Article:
Not only is there the human tragedy of people living in fear of their lives from bloodthirsty criminals, but what happens on their side of the border affects us, too. Not just from illegal immigration as people understandably look for a safer place to live, but also physical security. Already cartel violence is spreading into our cities. Do we have to wait for another raid on Columbus to take our border problems seriously?

(Crossposted at Sister Toldjah)


Bombs on the border

July 18, 2010

A car bomb exploded two days ago, killing police officers and civilians in a terrorist attack. The attack didn’t occur where one might expect, Baghdad or Kabul, but in Juarez, Mexico, just across the border from El Paso:

Investigators in Mexico say a deadly attack by suspected drug cartel members in the northern city of Ciudad Juarez was a car bomb set off by mobile phone.

It is believed to be the first attack of its kind since President Felipe Calderon took office in 2006, promising to curb powerful drugs gangs.

Two police officers and two medics answering an emergency were killed.

Police said the attack was retaliation for the arrest of a leader of the La Linea drug gang, Jesus Acosta Guerrero.

La Linea is part of the Juarez drug cartel.

Here’s a video report from al-Jazeera’s English-language service:

(via Big Peace)

Since Calderon came to power nearly four years ago, roughly 25,000 Mexicans have died in violence related to the drug cartels. So far as is known, this is the first car-bomb attack. President Calderon claims that the violence shows the cartels are panicking, feeling the pressure put on them by his government’s security measures. That may be, but it’s nonetheless true that parts of Mexico, especially the areas that border the United States, are looking more like war zones and out of the central government’s control.

And that’s a problem for us.

We know that jihadist organizations such as Hamas and Hizbullah are trying to exploit our porous Mexican border. Recently Mexican police foiled an attempt to set up a Hizbullah cell in Tijuana. Decades of experience shows that terrorist groups will often cooperate with criminal gangs for their mutual interests and, indeed, the line between them often becomes blurred. With the cartels’ expertise in smuggling, an alliance with them would be attractive to our jihadist enemies. But what would they want in return?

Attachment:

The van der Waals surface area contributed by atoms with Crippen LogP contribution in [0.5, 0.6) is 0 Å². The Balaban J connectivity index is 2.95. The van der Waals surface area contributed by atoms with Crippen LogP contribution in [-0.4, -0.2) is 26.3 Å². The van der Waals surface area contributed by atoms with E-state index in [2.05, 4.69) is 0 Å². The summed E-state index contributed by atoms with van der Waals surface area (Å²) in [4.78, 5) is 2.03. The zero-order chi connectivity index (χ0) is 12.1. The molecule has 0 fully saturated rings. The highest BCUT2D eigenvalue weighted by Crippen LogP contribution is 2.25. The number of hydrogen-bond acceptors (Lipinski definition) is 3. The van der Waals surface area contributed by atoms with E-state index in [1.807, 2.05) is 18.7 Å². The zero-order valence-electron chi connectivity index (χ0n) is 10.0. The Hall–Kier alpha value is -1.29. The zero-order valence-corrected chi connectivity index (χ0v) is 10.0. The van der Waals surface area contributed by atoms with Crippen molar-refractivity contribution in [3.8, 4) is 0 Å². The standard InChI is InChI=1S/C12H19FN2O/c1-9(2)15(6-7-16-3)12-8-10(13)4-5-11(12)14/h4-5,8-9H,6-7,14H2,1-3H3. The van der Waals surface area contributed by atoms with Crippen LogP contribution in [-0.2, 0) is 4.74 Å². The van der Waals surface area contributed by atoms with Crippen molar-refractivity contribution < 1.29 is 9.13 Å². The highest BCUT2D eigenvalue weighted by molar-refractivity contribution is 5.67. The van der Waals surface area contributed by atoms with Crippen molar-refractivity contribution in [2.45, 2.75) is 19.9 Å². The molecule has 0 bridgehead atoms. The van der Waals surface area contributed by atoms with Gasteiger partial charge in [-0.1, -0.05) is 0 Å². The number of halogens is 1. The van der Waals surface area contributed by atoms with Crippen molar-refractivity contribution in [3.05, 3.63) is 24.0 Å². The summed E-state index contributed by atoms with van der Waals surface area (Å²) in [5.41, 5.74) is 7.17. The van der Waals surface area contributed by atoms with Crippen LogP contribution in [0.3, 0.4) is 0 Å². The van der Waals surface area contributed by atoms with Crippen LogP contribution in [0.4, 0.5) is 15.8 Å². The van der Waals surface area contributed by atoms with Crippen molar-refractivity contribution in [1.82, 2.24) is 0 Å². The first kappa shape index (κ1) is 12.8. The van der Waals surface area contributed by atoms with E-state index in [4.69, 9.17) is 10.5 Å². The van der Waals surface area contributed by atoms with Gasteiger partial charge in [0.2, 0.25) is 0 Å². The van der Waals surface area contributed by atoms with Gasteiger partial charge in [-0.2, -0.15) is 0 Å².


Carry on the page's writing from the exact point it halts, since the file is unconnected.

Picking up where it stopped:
How about a technology transfer?

Experts: Car bomb in Juárez mimics Middle East terrorist tactics

The car bombing in Juárez on Thursday in which three people were killed signifies an escalation of brutality and sophistication in the city’s 2-year-old drug war, officials said.

Juárez officials on Friday confirmed a car bomb with C-4 plastic explosives was detonated from a remote location.

Local experts said the Juárez and Sinaloa drug cartels apparently have adopted terrorists’ tactics that use suicide bombers and car bombs to kill foes or to make a point.

“It certainly seems like they’ve taken a page out of the Middle East,” said Richard Schwein, the former FBI special agent in charge of the El Paso office.

“The cartels read the news and they hear about what is happening in the Middle East with the use of car bombs and suicide bombers. I don’t think they will ever use suicide bombers here, but car bombs are easy to make and to use.”